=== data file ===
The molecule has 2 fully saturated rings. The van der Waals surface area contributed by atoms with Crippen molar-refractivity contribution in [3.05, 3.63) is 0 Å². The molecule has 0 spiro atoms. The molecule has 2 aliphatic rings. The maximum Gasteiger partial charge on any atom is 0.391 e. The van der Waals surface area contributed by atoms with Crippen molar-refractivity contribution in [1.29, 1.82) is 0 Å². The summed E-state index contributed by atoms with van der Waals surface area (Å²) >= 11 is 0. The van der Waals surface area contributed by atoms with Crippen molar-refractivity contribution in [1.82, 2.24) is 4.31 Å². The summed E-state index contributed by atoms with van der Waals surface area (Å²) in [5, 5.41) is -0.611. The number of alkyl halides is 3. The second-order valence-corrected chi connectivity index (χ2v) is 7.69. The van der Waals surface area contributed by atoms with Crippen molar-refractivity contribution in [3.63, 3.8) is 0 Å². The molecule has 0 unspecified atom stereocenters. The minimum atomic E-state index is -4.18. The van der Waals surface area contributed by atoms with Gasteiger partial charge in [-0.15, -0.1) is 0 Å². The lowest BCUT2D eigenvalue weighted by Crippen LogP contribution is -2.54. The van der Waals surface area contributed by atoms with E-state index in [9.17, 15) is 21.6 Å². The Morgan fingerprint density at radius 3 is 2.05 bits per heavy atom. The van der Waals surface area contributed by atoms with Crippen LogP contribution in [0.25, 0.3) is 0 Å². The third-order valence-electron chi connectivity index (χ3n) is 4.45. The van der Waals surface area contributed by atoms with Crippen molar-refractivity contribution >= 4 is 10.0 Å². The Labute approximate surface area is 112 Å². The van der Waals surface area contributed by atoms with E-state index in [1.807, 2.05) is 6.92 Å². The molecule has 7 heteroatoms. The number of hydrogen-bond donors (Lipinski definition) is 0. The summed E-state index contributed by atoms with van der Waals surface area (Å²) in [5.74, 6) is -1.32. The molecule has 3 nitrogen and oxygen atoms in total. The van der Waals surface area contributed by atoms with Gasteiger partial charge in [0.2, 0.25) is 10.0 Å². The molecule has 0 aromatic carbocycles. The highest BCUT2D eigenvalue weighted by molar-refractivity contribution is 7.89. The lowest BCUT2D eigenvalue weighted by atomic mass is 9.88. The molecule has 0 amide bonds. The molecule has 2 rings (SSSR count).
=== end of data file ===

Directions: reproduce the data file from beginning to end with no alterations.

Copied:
The molecule has 2 fully saturated rings. The van der Waals surface area contributed by atoms with Crippen molar-refractivity contribution in [3.05, 3.63) is 0 Å². The molecule has 0 spiro atoms. The molecule has 2 aliphatic rings. The maximum Gasteiger partial charge on any atom is 0.391 e. The van der Waals surface area contributed by atoms with Crippen molar-refractivity contribution in [1.29, 1.82) is 0 Å². The summed E-state index contributed by atoms with van der Waals surface area (Å²) >= 11 is 0. The van der Waals surface area contributed by atoms with Crippen molar-refractivity contribution in [1.82, 2.24) is 4.31 Å². The summed E-state index contributed by atoms with van der Waals surface area (Å²) in [5, 5.41) is -0.611. The number of alkyl halides is 3. The second-order valence-corrected chi connectivity index (χ2v) is 7.69. The van der Waals surface area contributed by atoms with Crippen molar-refractivity contribution in [3.63, 3.8) is 0 Å². The molecule has 0 unspecified atom stereocenters. The minimum atomic E-state index is -4.18. The van der Waals surface area contributed by atoms with Gasteiger partial charge in [-0.15, -0.1) is 0 Å². The lowest BCUT2D eigenvalue weighted by Crippen LogP contribution is -2.54. The van der Waals surface area contributed by atoms with E-state index in [9.17, 15) is 21.6 Å². The Morgan fingerprint density at radius 3 is 2.05 bits per heavy atom. The van der Waals surface area contributed by atoms with Crippen LogP contribution in [0.25, 0.3) is 0 Å². The third-order valence-electron chi connectivity index (χ3n) is 4.45. The van der Waals surface area contributed by atoms with Crippen molar-refractivity contribution >= 4 is 10.0 Å². The Labute approximate surface area is 112 Å². The van der Waals surface area contributed by atoms with E-state index in [1.807, 2.05) is 6.92 Å². The molecule has 7 heteroatoms. The number of hydrogen-bond donors (Lipinski definition) is 0. The summed E-state index contributed by atoms with van der Waals surface area (Å²) in [5.74, 6) is -1.32. The molecule has 3 nitrogen and oxygen atoms in total. The van der Waals surface area contributed by atoms with Gasteiger partial charge in [0.2, 0.25) is 10.0 Å². The molecule has 0 aromatic carbocycles. The highest BCUT2D eigenvalue weighted by molar-refractivity contribution is 7.89. The lowest BCUT2D eigenvalue weighted by atomic mass is 9.88. The molecule has 0 amide bonds. The molecule has 2 rings (SSSR count).